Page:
A busy schedule

The life of a writer certainly has its ups and downs.

For me, relishing the journey is of paramount importance. I ride the rejections and hang onto the highs. It’s all good fun. I guess I remain philosophical because, in my belief system, you only get to do this crazy thing called life once. Okay, forgive the wankerism, but perhaps it is some supreme belief in my abilities, but I know, truly know, that I will eventually get where I want to be – namely a multi-published novelist with oodles of cash and a jet-about, luxurious lifestyle. Perhaps it is because I’m enjoying a comfortable lifestyle – having left my job and pursuing my dream, based on years of accumulation and good fortune – but I’m enjoying even the boring days.

I have little to report today. I went to TAFE, hashed out an assignment or two, and had a minor (but important) victory in understanding HTML code (I found out how to keep a static image while text scrolls over it – a technique I’m currently applying to parts of my website).

While I’m enjoying the journeyman aspect of my career, and hanging out for those breakthroughs when they occur, I’ve pencilled in some big plans in the upcoming months.

Harbinger and Outcast

First step is to polish Harbinger just a little more before I send it out to TOR books. That will only be a few days max.

Then I will potter on finalising everything Harbinger related, and perhaps even get a decent start on Outcast (book 2).

The Battle of Iron Gate

In November, I’ll sign on for NaNoWriMo (US National Novel Writing Month) – where I’ll pledge to complete 50,000 words in 30 days. My project is an idea thats been floating around in my head for a few months. In upcoming weeks, I’ll be making a comprehensive plan, before the writing marathon begins. The working title for the project is The Battle of Iron Gate. It’s grim mediaeval fantasy, from a slightly different perspective for a novel. My ultimate aim is 80-90k words. Hopefully, most of those will be completed in November. It’d be nice to have a second novel to attack the marketplace with, simulteanously (almost) with Harbinger. It’ll also be an intriguing break from supernatural horror.

Beyond the Black Door

Janurary will bring me over to Brisbane, where I’ll be at the Clarion South writers workshop for 6 weeks. While there, I’ll be attacking numerous short stories with gusto (after all, that is the focus of the workshop). If not done before, I’d like to tackle/finish the following short stories: The Moonlight Man, The Garden Shed Pact, Charonimo! (all as per my website), as well as Paying the Toll (goth meets bridge troll fairy tale), The Knifemaker of Widow South (A Reason to Murder meets the Stepford Wives), and perhaps Achilles Forsaken.

In and around these short stories (and hopefully several more), my major Clarion project will be completing Beyond the Black Door – the novella version of my story The Black Door. I’m aiming at about 30,000 words (in fact, I’ll be happy with anything between 20-40k). The Black Door is 4300 words, and makes an ideal first chapter. Many people have commented The Black Door feels unfinished. While that was not my original intention, they have in fact given me the impetus to make something much bigger of the concept. To clue you in, think of Beyond the Black Door as a psychologist thrown into a nightmarish hybrid of Alice in Wonderland meets The Cell (movie) meets Seven (movie). It will be warped, surrealistic, and very brutal.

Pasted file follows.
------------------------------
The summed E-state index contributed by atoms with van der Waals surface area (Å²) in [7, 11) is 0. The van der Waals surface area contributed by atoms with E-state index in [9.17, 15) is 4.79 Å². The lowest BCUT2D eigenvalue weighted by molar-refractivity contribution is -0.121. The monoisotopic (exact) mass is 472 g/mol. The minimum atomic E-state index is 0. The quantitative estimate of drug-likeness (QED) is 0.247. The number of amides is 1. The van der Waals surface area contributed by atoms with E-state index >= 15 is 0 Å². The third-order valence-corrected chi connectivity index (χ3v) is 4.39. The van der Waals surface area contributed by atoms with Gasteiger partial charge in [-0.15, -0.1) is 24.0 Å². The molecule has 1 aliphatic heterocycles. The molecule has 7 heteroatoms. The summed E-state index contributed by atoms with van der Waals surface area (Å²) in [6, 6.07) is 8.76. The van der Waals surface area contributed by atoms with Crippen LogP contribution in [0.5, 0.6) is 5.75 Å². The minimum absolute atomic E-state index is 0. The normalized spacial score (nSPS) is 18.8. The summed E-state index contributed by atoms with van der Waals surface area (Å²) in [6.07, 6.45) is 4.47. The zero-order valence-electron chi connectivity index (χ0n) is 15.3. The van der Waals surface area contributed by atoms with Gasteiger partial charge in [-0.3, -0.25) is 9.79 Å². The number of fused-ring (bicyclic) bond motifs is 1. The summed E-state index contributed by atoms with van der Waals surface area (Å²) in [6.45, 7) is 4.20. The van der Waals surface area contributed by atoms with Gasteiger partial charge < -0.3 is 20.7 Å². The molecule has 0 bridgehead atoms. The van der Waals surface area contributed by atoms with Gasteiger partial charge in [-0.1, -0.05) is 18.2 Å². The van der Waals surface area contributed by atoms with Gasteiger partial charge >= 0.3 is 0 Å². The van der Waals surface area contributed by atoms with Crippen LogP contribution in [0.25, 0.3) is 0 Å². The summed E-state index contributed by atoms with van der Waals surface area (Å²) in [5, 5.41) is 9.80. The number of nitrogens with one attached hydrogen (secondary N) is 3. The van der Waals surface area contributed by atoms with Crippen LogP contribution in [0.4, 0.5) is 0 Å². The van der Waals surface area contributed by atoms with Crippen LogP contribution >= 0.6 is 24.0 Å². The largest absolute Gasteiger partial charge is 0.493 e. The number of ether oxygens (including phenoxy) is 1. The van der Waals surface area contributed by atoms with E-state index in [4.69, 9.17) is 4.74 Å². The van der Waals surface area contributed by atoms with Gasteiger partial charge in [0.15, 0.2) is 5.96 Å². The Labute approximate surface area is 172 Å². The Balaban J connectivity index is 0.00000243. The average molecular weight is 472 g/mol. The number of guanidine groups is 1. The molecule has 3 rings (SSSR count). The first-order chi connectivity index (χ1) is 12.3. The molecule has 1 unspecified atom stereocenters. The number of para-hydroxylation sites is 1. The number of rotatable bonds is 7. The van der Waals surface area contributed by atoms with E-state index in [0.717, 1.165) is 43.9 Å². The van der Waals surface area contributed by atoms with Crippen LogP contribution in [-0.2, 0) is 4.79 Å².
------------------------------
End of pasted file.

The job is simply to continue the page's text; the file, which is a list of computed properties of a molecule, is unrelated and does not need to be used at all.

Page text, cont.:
In the Heart of Midnight and Shards

Inspired by the phenomenal word counts Lee Battersby is bringing in from his stint as KSP Writer in Residence, I will apply for the writer in residence position at KSP (in the Perth Hills) in February. By that stage, Disparate Whispers should have a publishing deal, and a few of my personal favourite/best short stories should have reasonably prestigious homes. So, assuming I can score a KSP W-I-R gig, this should time beautifully with my return from Clarion South. In fact, it gives the family and I a few days lingering on the Gold Coast, before I return and take up that (potential) position.

If I was chosen there (and even if not), I will be working on a combination of Outcast and short stories. By that stage, I would hope to be well on my way into my second and third short story collections. Here’s the tip people. Shards is my next collection – exclusively filled with flash and micro fiction. 66 stories all up. I’m already more than a third of the way through, and climbing. The other tip is my third collection (second short story collection) is under the working title of In the Heart of Midnight. I’ve earmarked my novelette, The Savage Redemption of Gaia for that one, as well as several of my Clarion and latter 2004 stories. If I were to get into the KSP W-I-R spot, I’d have several more stories for the collection ready, and possibly have both these collections ready for publication soon thereafter.

I’m hoping ‘Midnight’ will be a more focussed collection than Disparate Whispers. In DW, I have an ecclectic mix of horror, science fiction and dark fantasy. Stories like Plan Ni and Kraken are a little light for the collection to be genuine horror (of course that is subjective). If anything, In the Heart of Midnight will be purer dark fiction. I’ll have Gaia as a mainstay, with works like The Moonlight Man, Firewall v2.0, Technomancer, The Garden Shed Pact and The Beast of Boundary End giving it a horrific theme. And trust me, there are plenty more where these came from. A few other lingering titles could include Contaminid, Room Two, Aisle Nine and Scarecrow Reigns.

The future looks promising. Stand by world.